Taking place several decades after [Blackwell Unbound] and a mere six months after [The Blackwell Legacy], [The Blackwell Convergence] is the third game in the Blackwell pentalogy produced by [Wadjet Eye Games] and [Dave Gilbert]. Once again, Rosangela Blackwell (in all of her awkward glory) is our female protagonist, well-acclimated to life as a spirit medium after working alongside series darling Joey Mallone for half a year. In our latest story, Rosangela finds herself having to find a balance between masquerading as a normal human being (which was difficult enough before Joey entered her life) and being a living magnet for the supernatural and supernaturally odd. This game marks the return of the “switch character” mechanic, as well as Joseph Mitchell (the minor character the series is desperately trying to convince you is actually important) and a mentally unwell rag mop (the series antagonist known as “The Countess”).
This entry also signals the return of my interest in this series. As I mentioned in my earlier review of [Blackwell Unbound], I found it difficult to enjoy Unbound as a stand-alone game. As a supplementary work for the overall plot, it was short, poorly written, and altogether unnecessary. Convergence feels very much like the true continuation of the story, and my enjoyment of the third Blackwell game has the unfortunate side effect of hammering home how meaningless the second game was. Only one of the characters present in Convergence that was introduced in Unbound had any real meaning, any real purpose to their existence in the overarching plot. Once the second, useless character exited the scene, you’re left wondering if there wasn’t a better way for Dave Gilbert to convey the largely boring information dump the character offered in some other way.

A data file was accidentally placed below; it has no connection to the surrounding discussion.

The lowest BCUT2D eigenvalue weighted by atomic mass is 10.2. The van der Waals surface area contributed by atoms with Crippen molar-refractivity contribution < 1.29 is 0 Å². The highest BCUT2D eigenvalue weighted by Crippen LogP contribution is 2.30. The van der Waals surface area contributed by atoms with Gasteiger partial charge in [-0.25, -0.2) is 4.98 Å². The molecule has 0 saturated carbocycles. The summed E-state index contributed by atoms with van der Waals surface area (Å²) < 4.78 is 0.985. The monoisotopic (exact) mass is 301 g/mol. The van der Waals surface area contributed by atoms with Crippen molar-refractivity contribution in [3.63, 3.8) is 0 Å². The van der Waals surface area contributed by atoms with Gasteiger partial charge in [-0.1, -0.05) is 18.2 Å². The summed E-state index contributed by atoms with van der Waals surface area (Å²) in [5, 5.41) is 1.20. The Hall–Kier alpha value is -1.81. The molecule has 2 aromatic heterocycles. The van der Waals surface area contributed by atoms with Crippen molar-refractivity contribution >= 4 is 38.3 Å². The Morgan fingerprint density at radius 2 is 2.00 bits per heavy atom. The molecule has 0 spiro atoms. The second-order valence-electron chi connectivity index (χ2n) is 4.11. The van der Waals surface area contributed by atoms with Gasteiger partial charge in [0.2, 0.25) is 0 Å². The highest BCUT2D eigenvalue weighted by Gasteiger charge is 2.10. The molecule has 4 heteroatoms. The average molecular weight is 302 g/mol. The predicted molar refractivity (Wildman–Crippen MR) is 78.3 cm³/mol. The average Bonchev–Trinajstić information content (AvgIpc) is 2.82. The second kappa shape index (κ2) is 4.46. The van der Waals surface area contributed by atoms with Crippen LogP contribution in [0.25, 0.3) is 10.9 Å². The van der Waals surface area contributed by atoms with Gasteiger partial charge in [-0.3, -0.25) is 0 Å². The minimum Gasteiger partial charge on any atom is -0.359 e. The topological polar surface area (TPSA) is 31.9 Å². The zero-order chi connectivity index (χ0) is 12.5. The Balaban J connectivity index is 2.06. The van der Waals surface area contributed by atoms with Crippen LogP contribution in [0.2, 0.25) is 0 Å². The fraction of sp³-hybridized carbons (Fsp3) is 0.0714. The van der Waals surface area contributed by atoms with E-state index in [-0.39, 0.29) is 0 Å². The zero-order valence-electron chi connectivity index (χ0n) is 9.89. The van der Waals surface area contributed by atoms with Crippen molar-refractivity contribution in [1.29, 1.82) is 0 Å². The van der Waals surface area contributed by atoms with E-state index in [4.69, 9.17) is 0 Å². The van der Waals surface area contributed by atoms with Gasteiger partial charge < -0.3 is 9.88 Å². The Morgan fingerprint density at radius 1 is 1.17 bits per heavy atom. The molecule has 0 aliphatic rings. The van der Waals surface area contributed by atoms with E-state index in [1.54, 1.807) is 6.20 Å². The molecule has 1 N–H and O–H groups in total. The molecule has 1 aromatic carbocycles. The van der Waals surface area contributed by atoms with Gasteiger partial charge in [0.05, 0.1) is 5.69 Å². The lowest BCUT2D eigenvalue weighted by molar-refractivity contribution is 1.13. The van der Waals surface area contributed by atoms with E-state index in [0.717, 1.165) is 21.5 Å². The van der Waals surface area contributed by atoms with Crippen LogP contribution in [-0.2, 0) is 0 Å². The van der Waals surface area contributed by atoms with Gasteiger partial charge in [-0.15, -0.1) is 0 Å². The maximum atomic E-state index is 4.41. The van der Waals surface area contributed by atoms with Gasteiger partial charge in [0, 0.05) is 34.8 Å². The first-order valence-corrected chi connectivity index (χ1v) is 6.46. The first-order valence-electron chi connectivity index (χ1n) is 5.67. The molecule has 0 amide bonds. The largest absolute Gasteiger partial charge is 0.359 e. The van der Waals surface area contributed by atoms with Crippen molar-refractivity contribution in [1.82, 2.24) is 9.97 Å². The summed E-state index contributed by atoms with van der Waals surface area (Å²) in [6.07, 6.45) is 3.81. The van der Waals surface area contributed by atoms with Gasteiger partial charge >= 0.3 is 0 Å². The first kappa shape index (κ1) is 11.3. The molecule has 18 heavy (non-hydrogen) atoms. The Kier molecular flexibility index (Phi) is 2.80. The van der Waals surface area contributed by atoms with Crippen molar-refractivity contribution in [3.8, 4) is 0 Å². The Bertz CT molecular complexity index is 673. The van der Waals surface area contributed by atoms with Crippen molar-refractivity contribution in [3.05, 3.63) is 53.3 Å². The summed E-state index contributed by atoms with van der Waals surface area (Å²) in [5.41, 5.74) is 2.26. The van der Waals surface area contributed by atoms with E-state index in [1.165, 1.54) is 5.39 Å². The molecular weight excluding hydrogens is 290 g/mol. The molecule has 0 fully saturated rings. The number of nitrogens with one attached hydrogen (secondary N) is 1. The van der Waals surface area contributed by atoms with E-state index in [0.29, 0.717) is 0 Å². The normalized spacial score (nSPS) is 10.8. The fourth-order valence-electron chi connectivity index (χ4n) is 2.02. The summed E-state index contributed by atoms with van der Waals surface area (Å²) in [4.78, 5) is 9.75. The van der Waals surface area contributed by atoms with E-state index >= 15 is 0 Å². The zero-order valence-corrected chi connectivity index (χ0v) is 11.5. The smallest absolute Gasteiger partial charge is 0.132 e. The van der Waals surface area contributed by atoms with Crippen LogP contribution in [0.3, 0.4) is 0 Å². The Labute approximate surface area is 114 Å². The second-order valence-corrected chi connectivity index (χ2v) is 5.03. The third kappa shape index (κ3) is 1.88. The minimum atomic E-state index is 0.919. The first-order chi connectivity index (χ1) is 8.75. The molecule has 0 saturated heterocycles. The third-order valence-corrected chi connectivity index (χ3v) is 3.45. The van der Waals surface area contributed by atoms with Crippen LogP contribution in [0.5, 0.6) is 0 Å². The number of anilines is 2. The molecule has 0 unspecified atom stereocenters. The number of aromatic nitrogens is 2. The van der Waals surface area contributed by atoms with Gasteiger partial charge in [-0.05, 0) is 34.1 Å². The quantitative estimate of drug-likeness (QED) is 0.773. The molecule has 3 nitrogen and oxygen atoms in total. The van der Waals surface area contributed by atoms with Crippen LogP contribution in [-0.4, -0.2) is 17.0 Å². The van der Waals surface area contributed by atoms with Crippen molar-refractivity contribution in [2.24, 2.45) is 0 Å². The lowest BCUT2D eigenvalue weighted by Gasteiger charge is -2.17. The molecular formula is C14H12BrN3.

That leads to another issue Convergence has that it seems to have inherited from Unbound: the nasty habit of introducing a character just for the purpose of eliciting a response from the game’s protagonist before they’re unceremoniously the victim of assassination (either of their character or literally). This unpleasant ritual of using a side character’s suffering as a plot device or a driving factor of the hero’s growth (Women in Refrigerators comes to mind) is a piss-poor substitute for actual writing. In Unbound, it was The Countess, and in Convergence, it’s the alcoholic, cynical street artist Claude. Teased as someone Rosa could open herself up to (besides Nishanthi) and gleefully hinted as a potential love interest (by Nishanthi; I admit: I love her), not even 10 seconds pass between you deciding to open yourself up to him and him being murdered by the living (or not) plot device of the previous game. As someone who thoroughly enjoys the series and wholeheartedly wants Rosa to come out on top when it comes to the interpersonal relationships she was sorely in need of when she was introduced, the treatment of her character during her attempts to reach out to others is starting to get on my nerves. It’s understandable considering her line of work that her behavior on occasion may turn off certain individuals, and it’s entirely believable that the issues she has with forming lasting relationships is the result, direct cause and compounding factor of her eternal awkwardness (I will admit that much). But of all her interactions throughout the series thus far, only three individuals haven’t threatened her with legal action (and the third person seems to just want money from her). Truthfully, it feels like Dave Gilbert had the idea of making Rosa as painfully awkward as possible, realized that her level of awkwardness would make it near impossible for her to have friends or make a life for herself, and just decided to go ahead with it anyways. I know that, as a work of fiction, suspension of belief is necessary, but Rosa’s characterization is too far-fetched to be believable, even taking her life circumstances into consideration (breaking into abandoned buildings, loitering in the apartment buildings of dead people, and being a yard away from a person’s mysterious death should at least get her brought in for questioning, but NO, it’s NEW YORK; weird people acting suspiciously is totally normal, right?).